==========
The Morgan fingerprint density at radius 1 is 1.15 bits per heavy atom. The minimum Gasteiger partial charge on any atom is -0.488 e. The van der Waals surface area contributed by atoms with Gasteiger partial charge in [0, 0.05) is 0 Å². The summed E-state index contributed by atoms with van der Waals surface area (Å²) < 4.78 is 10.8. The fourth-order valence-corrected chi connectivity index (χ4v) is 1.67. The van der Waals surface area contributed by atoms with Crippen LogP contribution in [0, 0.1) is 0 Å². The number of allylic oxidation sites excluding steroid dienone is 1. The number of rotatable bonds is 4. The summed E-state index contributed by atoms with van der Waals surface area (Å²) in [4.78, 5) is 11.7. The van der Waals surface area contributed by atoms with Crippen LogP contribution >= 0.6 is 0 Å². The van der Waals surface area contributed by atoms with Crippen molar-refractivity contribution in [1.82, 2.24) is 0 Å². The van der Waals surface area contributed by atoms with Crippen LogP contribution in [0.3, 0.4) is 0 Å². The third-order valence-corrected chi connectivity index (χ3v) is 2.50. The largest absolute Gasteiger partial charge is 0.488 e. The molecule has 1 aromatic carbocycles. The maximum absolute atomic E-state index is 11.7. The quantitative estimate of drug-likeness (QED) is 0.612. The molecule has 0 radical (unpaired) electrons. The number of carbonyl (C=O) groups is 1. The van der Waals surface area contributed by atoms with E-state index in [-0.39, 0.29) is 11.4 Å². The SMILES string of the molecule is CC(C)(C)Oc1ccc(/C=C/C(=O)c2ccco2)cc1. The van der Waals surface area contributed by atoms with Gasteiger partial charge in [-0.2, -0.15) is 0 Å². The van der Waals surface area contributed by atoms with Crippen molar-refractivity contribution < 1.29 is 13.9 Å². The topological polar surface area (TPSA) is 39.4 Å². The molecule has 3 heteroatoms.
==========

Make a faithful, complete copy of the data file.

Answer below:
The Morgan fingerprint density at radius 1 is 1.15 bits per heavy atom. The minimum Gasteiger partial charge on any atom is -0.488 e. The van der Waals surface area contributed by atoms with Gasteiger partial charge in [0, 0.05) is 0 Å². The summed E-state index contributed by atoms with van der Waals surface area (Å²) < 4.78 is 10.8. The fourth-order valence-corrected chi connectivity index (χ4v) is 1.67. The van der Waals surface area contributed by atoms with Crippen LogP contribution in [0, 0.1) is 0 Å². The number of allylic oxidation sites excluding steroid dienone is 1. The number of rotatable bonds is 4. The summed E-state index contributed by atoms with van der Waals surface area (Å²) in [4.78, 5) is 11.7. The van der Waals surface area contributed by atoms with Crippen LogP contribution >= 0.6 is 0 Å². The van der Waals surface area contributed by atoms with Crippen molar-refractivity contribution in [1.82, 2.24) is 0 Å². The van der Waals surface area contributed by atoms with Crippen LogP contribution in [0.3, 0.4) is 0 Å². The third-order valence-corrected chi connectivity index (χ3v) is 2.50. The largest absolute Gasteiger partial charge is 0.488 e. The molecule has 1 aromatic carbocycles. The maximum absolute atomic E-state index is 11.7. The quantitative estimate of drug-likeness (QED) is 0.612. The molecule has 0 radical (unpaired) electrons. The number of carbonyl (C=O) groups is 1. The van der Waals surface area contributed by atoms with E-state index in [-0.39, 0.29) is 11.4 Å². The SMILES string of the molecule is CC(C)(C)Oc1ccc(/C=C/C(=O)c2ccco2)cc1. The van der Waals surface area contributed by atoms with Gasteiger partial charge in [-0.2, -0.15) is 0 Å². The van der Waals surface area contributed by atoms with Crippen molar-refractivity contribution < 1.29 is 13.9 Å². The topological polar surface area (TPSA) is 39.4 Å². The molecule has 3 heteroatoms.